The month of September is Deaf Awareness Month. This month celebrates the rich cultural history of the Deaf community and it promotes advocacy for the rights of Deaf people. While Listen and Talk’s specialized services support families who seek a listening and spoken language approach, we have had the privilege of collaborating with and learning from other agencies that utilize American Sign Language or Signing Exact English. We believe that this open collaboration builds stronger communities and expands accessibility for all those who are deaf and hard of hearing.
Listen and Talk alumni parent, Elizabeth Ralston, is an inspiring example of someone dedicated to expanding access for people with hearing differences. Born with a profound hearing loss, Elizabeth received her first hearing aids at the age of seven months and later became a bilateral cochlear implant user. Her passion for serving others led her to join the Peace Corps, and she has devoted her life to public service ever since. Elizabeth married Ed Pottharst, who is also deaf. Together they worked with Listen and Talk Founder, Star Leonard-Fleckman, to build listening and spoken language skills for both of their children with hearing level differences.
Elizabeth’s commitment to expanding access for all extends far beyond her important role as a dedicated mother. In 2019, she established the Seattle Cultural Accessibility Consortium, a nonprofit which connects arts and culture organizations with the information and resources needed to improve accessibility for people of all abilities. She also started her own consulting business where she provides accessibility training to organizations. Elizabeth’s efforts produce tangible results. For example, she was instrumental in pioneering the first captioned show of the Pirates of Penzance at the Bagley Wright Theater this past summer. Initiatives such as this reveal opportunities to increase equitable access.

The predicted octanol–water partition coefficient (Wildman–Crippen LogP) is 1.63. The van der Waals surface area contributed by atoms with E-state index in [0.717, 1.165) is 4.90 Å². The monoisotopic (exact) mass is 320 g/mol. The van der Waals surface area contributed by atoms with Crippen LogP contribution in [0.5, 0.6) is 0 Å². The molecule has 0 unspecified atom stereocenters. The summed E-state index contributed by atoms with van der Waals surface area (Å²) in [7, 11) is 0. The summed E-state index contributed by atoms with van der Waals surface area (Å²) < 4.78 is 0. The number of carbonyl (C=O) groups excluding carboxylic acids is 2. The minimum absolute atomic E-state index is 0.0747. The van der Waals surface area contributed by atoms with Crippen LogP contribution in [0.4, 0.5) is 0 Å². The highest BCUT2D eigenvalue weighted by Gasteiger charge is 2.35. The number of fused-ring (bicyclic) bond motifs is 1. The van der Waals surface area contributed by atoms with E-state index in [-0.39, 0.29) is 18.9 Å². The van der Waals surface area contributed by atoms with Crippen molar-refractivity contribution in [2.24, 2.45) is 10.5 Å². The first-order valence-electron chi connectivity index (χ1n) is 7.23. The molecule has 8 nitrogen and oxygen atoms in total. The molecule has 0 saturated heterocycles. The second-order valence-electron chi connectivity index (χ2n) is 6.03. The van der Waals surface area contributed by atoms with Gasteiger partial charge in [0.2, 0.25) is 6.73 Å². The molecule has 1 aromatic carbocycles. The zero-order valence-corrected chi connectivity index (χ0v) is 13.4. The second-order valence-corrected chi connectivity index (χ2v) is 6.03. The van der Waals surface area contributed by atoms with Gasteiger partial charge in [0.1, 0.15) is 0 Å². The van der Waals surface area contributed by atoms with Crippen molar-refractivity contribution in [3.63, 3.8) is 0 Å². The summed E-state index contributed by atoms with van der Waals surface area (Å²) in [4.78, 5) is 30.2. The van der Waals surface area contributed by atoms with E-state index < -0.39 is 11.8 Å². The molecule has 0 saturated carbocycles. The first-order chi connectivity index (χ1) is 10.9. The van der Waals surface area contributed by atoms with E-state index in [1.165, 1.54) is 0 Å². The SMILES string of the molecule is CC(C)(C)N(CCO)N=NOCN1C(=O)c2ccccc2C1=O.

Elizabeth believes that accessible programs, events, and spaces attract a more diverse audience and deliver a greater return on investment. In a recent blog, she states “Accessibility doesn’t have to cost that much, especially if you plan from the very beginning using a universal design perspective and build relationships with disability communities in the advocacy and hiring process. Accessibility is not just a checklist. It’s a philosophy that must be integrated within the organization. And if that’s not enough motivation, people with disabilities represent a billion-dollar industry. If we’re represented, we will show up.”
A content creator and thought leader, Elizabeth is regularly featured in local blogs, news publications, and podcasts. We are so honored that she is a member of our Listen and Talk community and we are inspired by her commitment to building a world that provides accessibility for all!
This fall Elizabeth will host an accessibility training series. Use promo LISTENANDTALK for a discount.
October 12: 9 am PST/12 pm EST
Everyday Ableism: How it Shows up in Our Daily Lives
October 26: 9 am PST/12 pm EST
Integrating Accessibility into Your Organization: A Primer
November 9: 9 am PST/12 pm EST
Creating Accessible Virtual Programs, Events, or Meetings
Registration for series: https://www.tickettailor.com/events/accessibilitylearning/752731